Social Media Netiquette

Social media has totally changed our world.  I’m old enough to remember the days when we used telephones with a rotary dial when I was maybe 4 years old, then it became beepers in high school, then the ginormous cellphones in college which didn’t even have caller ID, then…this.  With everyone (and their mother) having Facebook, Twitter, Instagram, Pinterest, and Linked In accounts, plus iPhones and Androids that make it so easy to post all sorts of material online, I don’t think we have ever had so much information at our fingertips…nor so much trash!  It appals me sometimes, what people post for public consumption.  Recently I came across an article from Elite Daily entitled “Has Our Culture Killed Class?”, which was shared extensively (so I suppose several people have the same sentiment).  Basically the article lamented how ‘basic’ manners that our mothers used to teach us, from writing thank you cards when you receive a gift to avoiding being a ‘show off’ have disappeared in the advent of all this social media.  We are becoming a narcissistic society, and looking at recent posts flooding my news feed, I couldn’t agree more.  What was intended to be a venue for sharing experiences and interests to bring people closer together has turned into such a self-promotion free-for-all, it should be renamed as Bonfire of the Vanities.  I admit I too succumb to this every once in a while, especially when you’re so happy about something, having so much fun somewhere or being so amazed by a certain travel destination, you can’t help but want to share it with others.  But let’s not forget that our Facebook or Twitter or Instagram followers number far more than our close friends, and general acquaintances can make hasty judgments about people based on what they see you post.  So here are some cardinal rules I put together for social media activity and smartphone behavior.  Many of you may not agree, and many will probably continue doing these things anyway, but know that it annoys the hell out of some people, and we should at least try to keep ourselves in check.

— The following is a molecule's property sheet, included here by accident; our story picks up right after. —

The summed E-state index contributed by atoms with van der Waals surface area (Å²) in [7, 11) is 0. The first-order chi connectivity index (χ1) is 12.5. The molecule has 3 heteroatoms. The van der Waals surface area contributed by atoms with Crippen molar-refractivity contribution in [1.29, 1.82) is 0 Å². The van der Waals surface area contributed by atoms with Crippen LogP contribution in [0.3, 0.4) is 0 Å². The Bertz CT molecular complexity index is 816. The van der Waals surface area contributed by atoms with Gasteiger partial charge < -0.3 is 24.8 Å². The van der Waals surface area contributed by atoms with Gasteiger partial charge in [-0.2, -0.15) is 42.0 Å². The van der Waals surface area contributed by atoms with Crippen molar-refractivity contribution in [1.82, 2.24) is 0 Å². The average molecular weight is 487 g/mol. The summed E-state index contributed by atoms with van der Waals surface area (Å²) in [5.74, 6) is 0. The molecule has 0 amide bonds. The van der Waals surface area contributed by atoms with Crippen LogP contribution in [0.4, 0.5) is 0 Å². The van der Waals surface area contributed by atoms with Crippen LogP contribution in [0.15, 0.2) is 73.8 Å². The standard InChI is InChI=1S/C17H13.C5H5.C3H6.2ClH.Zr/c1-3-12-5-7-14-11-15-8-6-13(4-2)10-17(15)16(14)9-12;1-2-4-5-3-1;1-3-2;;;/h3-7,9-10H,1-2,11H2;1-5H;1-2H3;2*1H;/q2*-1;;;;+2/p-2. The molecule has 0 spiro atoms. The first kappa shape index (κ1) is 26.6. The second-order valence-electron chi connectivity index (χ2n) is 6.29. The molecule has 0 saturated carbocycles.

Social-Media

  1.  Checking your phone while in the company of other people.  This is such bad manners.  Ok, so maybe you’re anxiously waiting for an important message, in which case this would be acceptable, but otherwise please don’t check Instagram or Facebook feeds while you are out having dinner with friends or family or in the middle of a date!  Take a deep breath and remind yourself that it can wait.  You really don’t have to see all the comments or likes on your latest post right here and now.  There is a proper time for everything, yes?  Besides, the purpose of all this social media is to get people together and feel connected in the first place, so don’t miss the point.  Spend good, quality time with people.  That’s worth much more than any virtual connection. 
  2. Facebragging.  So I get it, you have a great life and you’re happy and you just want to spread the love.  That’s fine.  But when you actually feel like you need to post your belongings on Facebook or Instagram, like say a luxury bag or watch or whatever other things you want to brag about, no matter how you try to conceal it with some sort of profound caption that is supposed to have a deeper meaning, it is still that—showing off.  And if that’s the only means by which you can feel good about yourself, then it’s really quite sad.  Yes, people like things and people are meant to enjoy things.  But for the sake of good manners, and if you really want to be classy, stop needing validation from material possessions.  Remember, the best things in life are not things!